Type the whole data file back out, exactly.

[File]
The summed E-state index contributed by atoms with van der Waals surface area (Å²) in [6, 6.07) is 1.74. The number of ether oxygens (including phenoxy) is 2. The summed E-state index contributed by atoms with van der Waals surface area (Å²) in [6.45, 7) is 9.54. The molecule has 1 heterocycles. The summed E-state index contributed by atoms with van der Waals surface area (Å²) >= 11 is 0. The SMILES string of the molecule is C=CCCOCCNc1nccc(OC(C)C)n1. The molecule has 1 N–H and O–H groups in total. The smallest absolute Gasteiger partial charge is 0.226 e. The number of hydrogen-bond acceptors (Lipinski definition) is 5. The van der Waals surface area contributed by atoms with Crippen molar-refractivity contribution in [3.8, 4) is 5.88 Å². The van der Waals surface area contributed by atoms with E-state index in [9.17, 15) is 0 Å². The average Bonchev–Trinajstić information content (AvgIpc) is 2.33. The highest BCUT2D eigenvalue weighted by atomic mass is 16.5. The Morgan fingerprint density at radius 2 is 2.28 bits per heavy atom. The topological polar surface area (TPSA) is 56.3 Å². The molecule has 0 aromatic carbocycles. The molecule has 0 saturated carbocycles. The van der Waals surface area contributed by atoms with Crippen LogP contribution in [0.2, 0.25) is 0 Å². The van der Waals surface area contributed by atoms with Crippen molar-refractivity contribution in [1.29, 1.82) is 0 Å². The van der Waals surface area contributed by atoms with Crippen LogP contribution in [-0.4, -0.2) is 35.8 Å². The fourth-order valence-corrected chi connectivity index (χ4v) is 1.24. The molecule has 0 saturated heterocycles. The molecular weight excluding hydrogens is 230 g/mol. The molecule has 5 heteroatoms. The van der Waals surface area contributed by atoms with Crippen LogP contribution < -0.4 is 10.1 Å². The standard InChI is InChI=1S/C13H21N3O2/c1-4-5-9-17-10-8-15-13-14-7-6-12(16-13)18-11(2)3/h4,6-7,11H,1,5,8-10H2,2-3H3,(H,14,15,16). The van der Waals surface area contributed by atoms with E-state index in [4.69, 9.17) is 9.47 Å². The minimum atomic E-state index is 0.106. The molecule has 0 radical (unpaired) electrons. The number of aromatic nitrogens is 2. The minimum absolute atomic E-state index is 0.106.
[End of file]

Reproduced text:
The summed E-state index contributed by atoms with van der Waals surface area (Å²) in [6, 6.07) is 1.74. The number of ether oxygens (including phenoxy) is 2. The summed E-state index contributed by atoms with van der Waals surface area (Å²) in [6.45, 7) is 9.54. The molecule has 1 heterocycles. The summed E-state index contributed by atoms with van der Waals surface area (Å²) >= 11 is 0. The SMILES string of the molecule is C=CCCOCCNc1nccc(OC(C)C)n1. The molecule has 1 N–H and O–H groups in total. The smallest absolute Gasteiger partial charge is 0.226 e. The number of hydrogen-bond acceptors (Lipinski definition) is 5. The van der Waals surface area contributed by atoms with Crippen molar-refractivity contribution in [3.8, 4) is 5.88 Å². The van der Waals surface area contributed by atoms with E-state index in [9.17, 15) is 0 Å². The average Bonchev–Trinajstić information content (AvgIpc) is 2.33. The highest BCUT2D eigenvalue weighted by atomic mass is 16.5. The Morgan fingerprint density at radius 2 is 2.28 bits per heavy atom. The topological polar surface area (TPSA) is 56.3 Å². The molecule has 0 aromatic carbocycles. The molecule has 0 saturated carbocycles. The van der Waals surface area contributed by atoms with Crippen LogP contribution in [0.2, 0.25) is 0 Å². The van der Waals surface area contributed by atoms with Crippen molar-refractivity contribution in [1.29, 1.82) is 0 Å². The van der Waals surface area contributed by atoms with Crippen LogP contribution in [-0.4, -0.2) is 35.8 Å². The fourth-order valence-corrected chi connectivity index (χ4v) is 1.24. The molecule has 0 saturated heterocycles. The molecular weight excluding hydrogens is 230 g/mol. The molecule has 5 heteroatoms. The van der Waals surface area contributed by atoms with Crippen LogP contribution < -0.4 is 10.1 Å². The standard InChI is InChI=1S/C13H21N3O2/c1-4-5-9-17-10-8-15-13-14-7-6-12(16-13)18-11(2)3/h4,6-7,11H,1,5,8-10H2,2-3H3,(H,14,15,16). The van der Waals surface area contributed by atoms with E-state index in [4.69, 9.17) is 9.47 Å². The minimum atomic E-state index is 0.106. The molecule has 0 radical (unpaired) electrons. The number of aromatic nitrogens is 2. The minimum absolute atomic E-state index is 0.106.